the Gallery, and dashed after him.
“I'd much rather
you just called me 'Curator,' if it's all the same to you,” he
said, leading her to a nondescript looking door at the far end of the
cavernous room. He pulled an odd, spade-shaped key from his pocket
and fumbled with the lock. “By the way, did you have time to see
the Van Goghs?”
“Not yet,” she
said. She glanced at her watch, and realised she'd spent the better
part of an hour there already. This was the strangest, most
protracted interview she'd ever had.
said, sadly. “Poor old Vincent, such a nice man. I've a couple more
in my private collection, if we have time.” The lock clicked open
at last. “Come on.”
The Under Gallery
was a maze of white corridors, spotted here and there with a painting
or sculpture, none of which Alex recognised. If she'd had time to
look at them, perhaps she could have identified the artists – that
was the sort of test she'd have expected from this, but the Curator
hurried her along into a large anteroom. The walls were patterned
with tiles, white on white, circles within hexagons. A single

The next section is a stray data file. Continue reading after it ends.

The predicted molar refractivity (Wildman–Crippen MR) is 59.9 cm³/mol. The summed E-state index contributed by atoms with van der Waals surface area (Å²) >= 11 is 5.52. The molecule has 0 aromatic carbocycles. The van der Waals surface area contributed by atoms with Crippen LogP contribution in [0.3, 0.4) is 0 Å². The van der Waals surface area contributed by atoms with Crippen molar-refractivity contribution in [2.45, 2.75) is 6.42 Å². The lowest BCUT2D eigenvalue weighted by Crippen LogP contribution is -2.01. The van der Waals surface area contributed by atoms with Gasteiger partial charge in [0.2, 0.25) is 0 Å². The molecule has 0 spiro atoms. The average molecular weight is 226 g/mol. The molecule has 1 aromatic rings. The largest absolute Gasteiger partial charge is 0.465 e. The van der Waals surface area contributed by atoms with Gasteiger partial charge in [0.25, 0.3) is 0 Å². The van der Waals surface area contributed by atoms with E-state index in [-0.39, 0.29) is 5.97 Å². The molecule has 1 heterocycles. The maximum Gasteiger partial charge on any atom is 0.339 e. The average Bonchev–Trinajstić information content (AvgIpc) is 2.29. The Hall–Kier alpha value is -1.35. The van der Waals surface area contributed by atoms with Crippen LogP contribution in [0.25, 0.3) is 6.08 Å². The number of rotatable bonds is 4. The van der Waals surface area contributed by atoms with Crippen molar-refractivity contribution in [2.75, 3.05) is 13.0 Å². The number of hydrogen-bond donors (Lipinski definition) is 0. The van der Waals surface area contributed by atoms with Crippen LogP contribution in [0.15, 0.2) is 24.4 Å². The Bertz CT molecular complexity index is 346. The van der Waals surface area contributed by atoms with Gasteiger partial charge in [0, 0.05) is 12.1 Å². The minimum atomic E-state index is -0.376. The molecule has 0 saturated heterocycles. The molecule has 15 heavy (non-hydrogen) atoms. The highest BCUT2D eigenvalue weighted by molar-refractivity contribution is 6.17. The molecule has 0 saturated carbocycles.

painting dominated the room, a sizeable landscape. It depicted a
blazing citadel against a tumultuous background of smog and
The Curator sat
down heavily on the single white bench in the centre of the room. He
whipped a handkerchief from his pocket and dabbed his forehead.
he croaked, sounding exhausted, “I forget sometimes that I'm not as
young as I was.”
said Alex, half-looking at him and half at the landscape. “What's
“Oh, pay that no
heed, it's been dealt with. Now, come sit. It's about time I asked
you a few questions.”
Alex did so,
perching on the bench next to the Curator. He smelt faintly of
“Now, what do you
know of the Under Gallery?” he asked, fixing her with an enquiring
really,” she replied, taken aback. “I didn't know there was one
until I saw your advert.”
right. That's a relief – if you had known something about it, I'd
have been quite worried. It's a secret you see, set up by command of
Queen Elizabeth and personally entrusted to me.”